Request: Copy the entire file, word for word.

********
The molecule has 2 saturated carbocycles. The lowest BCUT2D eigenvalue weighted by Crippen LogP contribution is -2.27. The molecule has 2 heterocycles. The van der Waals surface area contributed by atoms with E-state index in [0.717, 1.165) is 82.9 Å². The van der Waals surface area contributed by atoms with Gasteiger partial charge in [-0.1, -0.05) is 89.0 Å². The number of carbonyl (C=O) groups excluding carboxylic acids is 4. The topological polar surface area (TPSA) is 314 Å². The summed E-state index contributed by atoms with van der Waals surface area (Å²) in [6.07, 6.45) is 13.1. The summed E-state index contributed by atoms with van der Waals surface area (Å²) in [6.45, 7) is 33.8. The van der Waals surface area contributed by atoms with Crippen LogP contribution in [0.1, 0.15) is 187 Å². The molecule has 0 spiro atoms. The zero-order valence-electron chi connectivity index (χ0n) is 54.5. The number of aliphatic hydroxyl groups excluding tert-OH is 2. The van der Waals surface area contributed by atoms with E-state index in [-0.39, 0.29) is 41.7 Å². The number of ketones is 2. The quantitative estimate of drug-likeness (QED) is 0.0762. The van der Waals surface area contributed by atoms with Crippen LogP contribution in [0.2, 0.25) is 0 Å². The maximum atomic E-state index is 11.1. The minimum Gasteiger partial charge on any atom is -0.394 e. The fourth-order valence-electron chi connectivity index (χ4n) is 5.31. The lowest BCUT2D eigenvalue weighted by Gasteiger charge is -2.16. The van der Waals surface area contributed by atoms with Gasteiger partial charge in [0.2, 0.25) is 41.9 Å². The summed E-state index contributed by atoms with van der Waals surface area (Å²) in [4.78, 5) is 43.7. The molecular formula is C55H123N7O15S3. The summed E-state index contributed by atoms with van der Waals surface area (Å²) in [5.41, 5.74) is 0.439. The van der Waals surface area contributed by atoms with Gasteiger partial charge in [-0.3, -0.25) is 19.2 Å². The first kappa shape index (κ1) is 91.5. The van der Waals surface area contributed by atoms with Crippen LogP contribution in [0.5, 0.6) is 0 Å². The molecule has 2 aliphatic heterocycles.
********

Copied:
The molecule has 2 saturated carbocycles. The lowest BCUT2D eigenvalue weighted by Crippen LogP contribution is -2.27. The molecule has 2 heterocycles. The van der Waals surface area contributed by atoms with E-state index in [0.717, 1.165) is 82.9 Å². The van der Waals surface area contributed by atoms with Gasteiger partial charge in [-0.1, -0.05) is 89.0 Å². The number of carbonyl (C=O) groups excluding carboxylic acids is 4. The topological polar surface area (TPSA) is 314 Å². The summed E-state index contributed by atoms with van der Waals surface area (Å²) in [6.07, 6.45) is 13.1. The summed E-state index contributed by atoms with van der Waals surface area (Å²) in [6.45, 7) is 33.8. The van der Waals surface area contributed by atoms with Crippen LogP contribution in [0.1, 0.15) is 187 Å². The molecule has 0 spiro atoms. The zero-order valence-electron chi connectivity index (χ0n) is 54.5. The number of aliphatic hydroxyl groups excluding tert-OH is 2. The van der Waals surface area contributed by atoms with E-state index in [-0.39, 0.29) is 41.7 Å². The number of ketones is 2. The quantitative estimate of drug-likeness (QED) is 0.0762. The van der Waals surface area contributed by atoms with Crippen LogP contribution in [0.2, 0.25) is 0 Å². The maximum atomic E-state index is 11.1. The minimum Gasteiger partial charge on any atom is -0.394 e. The fourth-order valence-electron chi connectivity index (χ4n) is 5.31. The lowest BCUT2D eigenvalue weighted by Gasteiger charge is -2.16. The van der Waals surface area contributed by atoms with Gasteiger partial charge in [0.2, 0.25) is 41.9 Å². The summed E-state index contributed by atoms with van der Waals surface area (Å²) in [4.78, 5) is 43.7. The molecular formula is C55H123N7O15S3. The summed E-state index contributed by atoms with van der Waals surface area (Å²) in [5.41, 5.74) is 0.439. The van der Waals surface area contributed by atoms with Gasteiger partial charge in [-0.3, -0.25) is 19.2 Å². The first kappa shape index (κ1) is 91.5. The van der Waals surface area contributed by atoms with Crippen LogP contribution in [0.5, 0.6) is 0 Å². The molecule has 2 aliphatic heterocycles.